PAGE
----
The ‘Hi Mum’ scam cost Australians millions. Now, it’s had an upgrade | #whatsapp | #lovescams | #phonescams


Key Points
  • NAB has warned customers of new scams emerging in 2024, with voice impersonation phone calls top of the list.
  • The calls are a new version of the ‘Hi Mum’ text message scam, which impacted thousands of people in 2022.
  • The scam involves criminals contacting victims, posing as family or friends, and asking for money.
In 2022, the became one of the most common scams in Australia, with victims losing millions to perpetrators pretending to be their children in need of help.
The scam was simple but effective, with over 11,000 incidents reported in Australia that year.
Now, Australians are being warned the scheme has become more sophisticated, and now features AI voice impersonation.

NAB chief digital officer Suj Rana said opportunistic criminals are using the latest technology to take advantage of unsuspecting parents.

“What’s changed is the ‘Hi Mum’ was a text message, and this has now evolved to become a phone call that a person will receive pretending to be from a family member that is in distress,” he told Channel Nine’s Today Show.
“They can make these phone calls from as little as three seconds of video that is often obtained from your social media profile or from a voicemail.”
Rana said while NAB has not yet had any reports of customers falling victim to the updated scam, it’s only a matter of time.

“We are seeing these scams already occurring in the US and UK … but we are expecting over the next few months for this type of scam to head down under.”

How do you spot a scam phone call?

While the voice impersonation technology can be convincing, there are some signs that you could be receiving a fraudulent call.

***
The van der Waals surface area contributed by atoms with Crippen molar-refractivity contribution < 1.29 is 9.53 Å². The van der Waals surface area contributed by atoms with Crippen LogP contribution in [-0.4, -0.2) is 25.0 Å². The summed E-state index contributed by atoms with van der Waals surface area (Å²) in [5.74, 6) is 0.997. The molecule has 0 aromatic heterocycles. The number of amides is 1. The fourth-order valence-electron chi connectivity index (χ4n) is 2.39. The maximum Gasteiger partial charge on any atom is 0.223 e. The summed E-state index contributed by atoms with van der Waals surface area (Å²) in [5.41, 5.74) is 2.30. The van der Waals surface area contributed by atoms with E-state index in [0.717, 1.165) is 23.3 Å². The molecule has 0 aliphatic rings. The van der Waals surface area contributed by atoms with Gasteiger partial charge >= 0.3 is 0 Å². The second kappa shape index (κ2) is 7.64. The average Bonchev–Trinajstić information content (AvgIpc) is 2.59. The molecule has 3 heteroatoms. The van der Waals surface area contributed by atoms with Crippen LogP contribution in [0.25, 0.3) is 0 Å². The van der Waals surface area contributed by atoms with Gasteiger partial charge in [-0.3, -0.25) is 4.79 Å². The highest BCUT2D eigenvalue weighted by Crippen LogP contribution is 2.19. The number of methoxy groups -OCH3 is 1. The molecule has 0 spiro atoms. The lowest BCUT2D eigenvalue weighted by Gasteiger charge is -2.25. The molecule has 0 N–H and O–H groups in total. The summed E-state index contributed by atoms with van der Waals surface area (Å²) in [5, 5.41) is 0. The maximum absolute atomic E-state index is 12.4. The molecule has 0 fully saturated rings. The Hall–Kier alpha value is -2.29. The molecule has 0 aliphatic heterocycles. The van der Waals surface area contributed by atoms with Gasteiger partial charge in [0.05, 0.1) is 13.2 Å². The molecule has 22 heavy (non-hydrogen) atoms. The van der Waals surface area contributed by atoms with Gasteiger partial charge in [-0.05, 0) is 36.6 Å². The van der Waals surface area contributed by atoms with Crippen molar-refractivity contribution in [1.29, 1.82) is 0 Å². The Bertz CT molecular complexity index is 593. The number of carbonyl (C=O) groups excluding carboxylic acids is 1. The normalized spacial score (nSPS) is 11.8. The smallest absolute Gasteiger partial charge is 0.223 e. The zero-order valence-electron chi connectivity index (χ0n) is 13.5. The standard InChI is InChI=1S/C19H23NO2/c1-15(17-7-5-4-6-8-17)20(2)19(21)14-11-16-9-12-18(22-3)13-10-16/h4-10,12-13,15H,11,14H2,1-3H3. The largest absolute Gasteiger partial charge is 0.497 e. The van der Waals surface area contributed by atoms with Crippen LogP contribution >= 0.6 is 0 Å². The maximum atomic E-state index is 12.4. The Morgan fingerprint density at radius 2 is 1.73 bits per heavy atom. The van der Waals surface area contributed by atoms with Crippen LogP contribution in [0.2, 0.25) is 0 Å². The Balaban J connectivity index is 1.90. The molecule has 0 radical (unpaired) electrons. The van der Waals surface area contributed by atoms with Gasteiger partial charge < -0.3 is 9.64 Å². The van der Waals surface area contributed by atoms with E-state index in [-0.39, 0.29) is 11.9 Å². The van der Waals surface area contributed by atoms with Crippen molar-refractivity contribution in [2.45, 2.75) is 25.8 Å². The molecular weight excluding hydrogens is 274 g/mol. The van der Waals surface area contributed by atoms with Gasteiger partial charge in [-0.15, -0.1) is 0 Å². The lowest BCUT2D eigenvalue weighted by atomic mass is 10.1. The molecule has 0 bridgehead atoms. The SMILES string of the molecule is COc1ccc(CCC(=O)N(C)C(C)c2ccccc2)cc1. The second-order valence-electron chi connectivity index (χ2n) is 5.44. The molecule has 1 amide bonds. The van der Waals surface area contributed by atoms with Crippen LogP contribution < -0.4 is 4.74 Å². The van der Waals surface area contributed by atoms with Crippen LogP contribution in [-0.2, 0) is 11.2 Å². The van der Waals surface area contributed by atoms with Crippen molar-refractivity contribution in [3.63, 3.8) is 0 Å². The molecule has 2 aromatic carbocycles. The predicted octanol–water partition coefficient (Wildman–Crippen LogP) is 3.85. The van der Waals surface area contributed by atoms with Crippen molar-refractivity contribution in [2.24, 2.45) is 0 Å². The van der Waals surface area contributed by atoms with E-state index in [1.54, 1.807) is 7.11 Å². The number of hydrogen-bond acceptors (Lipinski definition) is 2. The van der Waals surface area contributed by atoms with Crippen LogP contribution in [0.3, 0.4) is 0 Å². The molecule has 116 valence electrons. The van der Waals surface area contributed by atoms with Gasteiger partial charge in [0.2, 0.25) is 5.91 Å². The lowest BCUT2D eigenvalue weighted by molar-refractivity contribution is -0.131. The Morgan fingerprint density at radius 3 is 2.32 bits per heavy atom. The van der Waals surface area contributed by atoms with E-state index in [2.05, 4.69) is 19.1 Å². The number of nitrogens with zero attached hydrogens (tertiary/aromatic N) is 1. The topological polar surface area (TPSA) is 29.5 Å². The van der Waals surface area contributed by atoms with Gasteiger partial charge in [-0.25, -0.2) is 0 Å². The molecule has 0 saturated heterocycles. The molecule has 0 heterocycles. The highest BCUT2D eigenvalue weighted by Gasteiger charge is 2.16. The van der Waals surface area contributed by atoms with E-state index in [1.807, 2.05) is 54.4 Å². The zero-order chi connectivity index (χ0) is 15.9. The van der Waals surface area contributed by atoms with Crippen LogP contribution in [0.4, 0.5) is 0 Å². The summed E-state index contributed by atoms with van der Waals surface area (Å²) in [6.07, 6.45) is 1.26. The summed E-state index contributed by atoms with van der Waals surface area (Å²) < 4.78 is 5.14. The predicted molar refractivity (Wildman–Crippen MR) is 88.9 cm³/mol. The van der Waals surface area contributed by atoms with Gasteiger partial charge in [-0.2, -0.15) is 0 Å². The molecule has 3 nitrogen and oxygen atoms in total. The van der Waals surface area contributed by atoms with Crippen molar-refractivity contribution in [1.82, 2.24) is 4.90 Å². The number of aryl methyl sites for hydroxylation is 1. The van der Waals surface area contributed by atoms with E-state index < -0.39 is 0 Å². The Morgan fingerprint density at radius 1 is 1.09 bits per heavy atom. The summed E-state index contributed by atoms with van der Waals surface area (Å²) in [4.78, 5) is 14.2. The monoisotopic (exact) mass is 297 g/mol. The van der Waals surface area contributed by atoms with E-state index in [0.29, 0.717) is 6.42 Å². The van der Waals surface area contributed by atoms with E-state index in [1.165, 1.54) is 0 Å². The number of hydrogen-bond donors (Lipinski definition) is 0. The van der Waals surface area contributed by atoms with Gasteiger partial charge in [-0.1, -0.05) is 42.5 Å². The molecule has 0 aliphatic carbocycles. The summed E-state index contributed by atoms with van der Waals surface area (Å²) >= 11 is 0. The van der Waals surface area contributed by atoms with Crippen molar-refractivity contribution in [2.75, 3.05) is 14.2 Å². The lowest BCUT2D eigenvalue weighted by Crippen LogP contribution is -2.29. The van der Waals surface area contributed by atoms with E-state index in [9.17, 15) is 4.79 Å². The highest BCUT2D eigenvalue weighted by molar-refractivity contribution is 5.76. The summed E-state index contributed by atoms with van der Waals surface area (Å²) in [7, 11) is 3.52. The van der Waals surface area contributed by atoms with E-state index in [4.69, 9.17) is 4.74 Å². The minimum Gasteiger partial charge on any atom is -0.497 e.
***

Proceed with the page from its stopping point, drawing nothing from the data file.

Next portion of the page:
If a phone call from a “loved one” is unexpected, or comes from a strange number, this could be a red flag.

If the caller urgently asks you to make a payment and not to tell anybody, this could also be a sign that the call is not genuine.
According to the – Scamwatch – other warning signs can include a caller asking for security information, bank account or card details, or suggesting your accounts have been hacked.

If a caller asks you to install software or access a secure account on your phone or computer, it could also be a scam.

How can you protect yourself from a phone scam?

If you receive a call from a “loved one” asking for money, and you aren’t sure it’s legitimate, Rana said it’s important to confirm the caller’s identity before sending any money.
“Hang up and try and contact them back through a method that you already trust before you transfer any money,” he said.
“A lot of these scams start with your social media, because that is where they get the audio content from, so it is important you review your profiles and wherever possible, set them to private or set them to locked.”
Rana also suggested on social media accounts to improve security.
Scamwatch advises letting calls from unknown phone numbers go to voicemail, and hanging up if you are not sure a caller is who they say they are.
Scamwatch also advises hanging up on anybody who threatens you, never giving remote access to your computer, and never clicking on links in texts or emails.
If you think you have been scammed, contact your bank to report the scam and ask them to cancel any transactions.

Change your passwords on all online accounts and devices and contact IDCARE on 1800 595 160 if you need further support.



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